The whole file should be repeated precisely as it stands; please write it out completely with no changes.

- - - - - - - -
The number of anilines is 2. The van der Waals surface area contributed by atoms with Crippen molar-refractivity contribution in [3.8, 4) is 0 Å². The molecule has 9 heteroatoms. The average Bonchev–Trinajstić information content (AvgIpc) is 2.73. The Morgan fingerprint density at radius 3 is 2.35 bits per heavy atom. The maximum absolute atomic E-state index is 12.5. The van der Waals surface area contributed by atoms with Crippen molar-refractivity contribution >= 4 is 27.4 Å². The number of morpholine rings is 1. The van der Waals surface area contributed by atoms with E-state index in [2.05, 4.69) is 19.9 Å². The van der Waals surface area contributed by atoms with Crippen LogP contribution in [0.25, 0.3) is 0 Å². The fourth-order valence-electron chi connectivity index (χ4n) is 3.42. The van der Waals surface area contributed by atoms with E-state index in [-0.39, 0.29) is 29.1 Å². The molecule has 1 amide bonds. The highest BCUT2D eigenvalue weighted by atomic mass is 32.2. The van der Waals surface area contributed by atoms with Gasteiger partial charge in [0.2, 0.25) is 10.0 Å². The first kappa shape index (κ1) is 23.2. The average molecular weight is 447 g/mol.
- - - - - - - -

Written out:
The number of anilines is 2. The van der Waals surface area contributed by atoms with Crippen molar-refractivity contribution in [3.8, 4) is 0 Å². The molecule has 9 heteroatoms. The average Bonchev–Trinajstić information content (AvgIpc) is 2.73. The Morgan fingerprint density at radius 3 is 2.35 bits per heavy atom. The maximum absolute atomic E-state index is 12.5. The van der Waals surface area contributed by atoms with Crippen molar-refractivity contribution >= 4 is 27.4 Å². The number of morpholine rings is 1. The van der Waals surface area contributed by atoms with E-state index in [2.05, 4.69) is 19.9 Å². The van der Waals surface area contributed by atoms with Crippen LogP contribution in [0.25, 0.3) is 0 Å². The fourth-order valence-electron chi connectivity index (χ4n) is 3.42. The van der Waals surface area contributed by atoms with E-state index in [-0.39, 0.29) is 29.1 Å². The molecule has 1 amide bonds. The highest BCUT2D eigenvalue weighted by atomic mass is 32.2. The van der Waals surface area contributed by atoms with Gasteiger partial charge in [0.2, 0.25) is 10.0 Å². The first kappa shape index (κ1) is 23.2. The average molecular weight is 447 g/mol.